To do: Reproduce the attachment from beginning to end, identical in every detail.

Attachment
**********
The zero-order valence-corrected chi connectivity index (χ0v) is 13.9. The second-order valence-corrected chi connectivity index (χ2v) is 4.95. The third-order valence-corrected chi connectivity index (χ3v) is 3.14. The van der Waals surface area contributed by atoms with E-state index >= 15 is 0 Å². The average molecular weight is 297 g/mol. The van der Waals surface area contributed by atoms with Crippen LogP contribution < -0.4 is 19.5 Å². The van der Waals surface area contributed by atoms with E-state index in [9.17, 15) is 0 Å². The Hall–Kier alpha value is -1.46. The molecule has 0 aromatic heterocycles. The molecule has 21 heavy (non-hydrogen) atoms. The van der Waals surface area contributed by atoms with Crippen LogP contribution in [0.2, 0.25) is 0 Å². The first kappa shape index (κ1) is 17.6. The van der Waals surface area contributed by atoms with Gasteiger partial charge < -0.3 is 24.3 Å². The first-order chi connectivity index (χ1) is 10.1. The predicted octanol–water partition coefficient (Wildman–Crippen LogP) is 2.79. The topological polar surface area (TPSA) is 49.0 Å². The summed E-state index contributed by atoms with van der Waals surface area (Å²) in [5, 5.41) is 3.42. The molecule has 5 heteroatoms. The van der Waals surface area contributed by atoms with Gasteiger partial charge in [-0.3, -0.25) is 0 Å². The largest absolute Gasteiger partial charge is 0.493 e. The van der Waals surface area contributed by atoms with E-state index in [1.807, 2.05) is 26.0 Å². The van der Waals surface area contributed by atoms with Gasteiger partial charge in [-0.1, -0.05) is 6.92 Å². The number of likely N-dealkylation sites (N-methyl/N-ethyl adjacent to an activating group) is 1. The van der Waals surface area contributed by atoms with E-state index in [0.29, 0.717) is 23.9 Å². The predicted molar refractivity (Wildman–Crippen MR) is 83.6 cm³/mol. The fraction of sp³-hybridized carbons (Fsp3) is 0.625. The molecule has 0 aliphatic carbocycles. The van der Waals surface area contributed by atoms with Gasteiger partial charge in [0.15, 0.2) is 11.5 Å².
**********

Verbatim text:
The zero-order valence-corrected chi connectivity index (χ0v) is 13.9. The second-order valence-corrected chi connectivity index (χ2v) is 4.95. The third-order valence-corrected chi connectivity index (χ3v) is 3.14. The van der Waals surface area contributed by atoms with E-state index >= 15 is 0 Å². The average molecular weight is 297 g/mol. The van der Waals surface area contributed by atoms with Crippen LogP contribution < -0.4 is 19.5 Å². The van der Waals surface area contributed by atoms with E-state index in [9.17, 15) is 0 Å². The Hall–Kier alpha value is -1.46. The molecule has 0 aromatic heterocycles. The molecule has 21 heavy (non-hydrogen) atoms. The van der Waals surface area contributed by atoms with Crippen LogP contribution in [0.2, 0.25) is 0 Å². The first kappa shape index (κ1) is 17.6. The van der Waals surface area contributed by atoms with Gasteiger partial charge < -0.3 is 24.3 Å². The first-order chi connectivity index (χ1) is 10.1. The predicted octanol–water partition coefficient (Wildman–Crippen LogP) is 2.79. The topological polar surface area (TPSA) is 49.0 Å². The summed E-state index contributed by atoms with van der Waals surface area (Å²) in [5, 5.41) is 3.42. The molecule has 5 heteroatoms. The van der Waals surface area contributed by atoms with Gasteiger partial charge in [-0.3, -0.25) is 0 Å². The largest absolute Gasteiger partial charge is 0.493 e. The van der Waals surface area contributed by atoms with E-state index in [1.807, 2.05) is 26.0 Å². The van der Waals surface area contributed by atoms with Gasteiger partial charge in [-0.1, -0.05) is 6.92 Å². The number of likely N-dealkylation sites (N-methyl/N-ethyl adjacent to an activating group) is 1. The van der Waals surface area contributed by atoms with E-state index in [0.29, 0.717) is 23.9 Å². The predicted molar refractivity (Wildman–Crippen MR) is 83.6 cm³/mol. The fraction of sp³-hybridized carbons (Fsp3) is 0.625. The molecule has 0 aliphatic carbocycles. The van der Waals surface area contributed by atoms with Gasteiger partial charge in [0.15, 0.2) is 11.5 Å².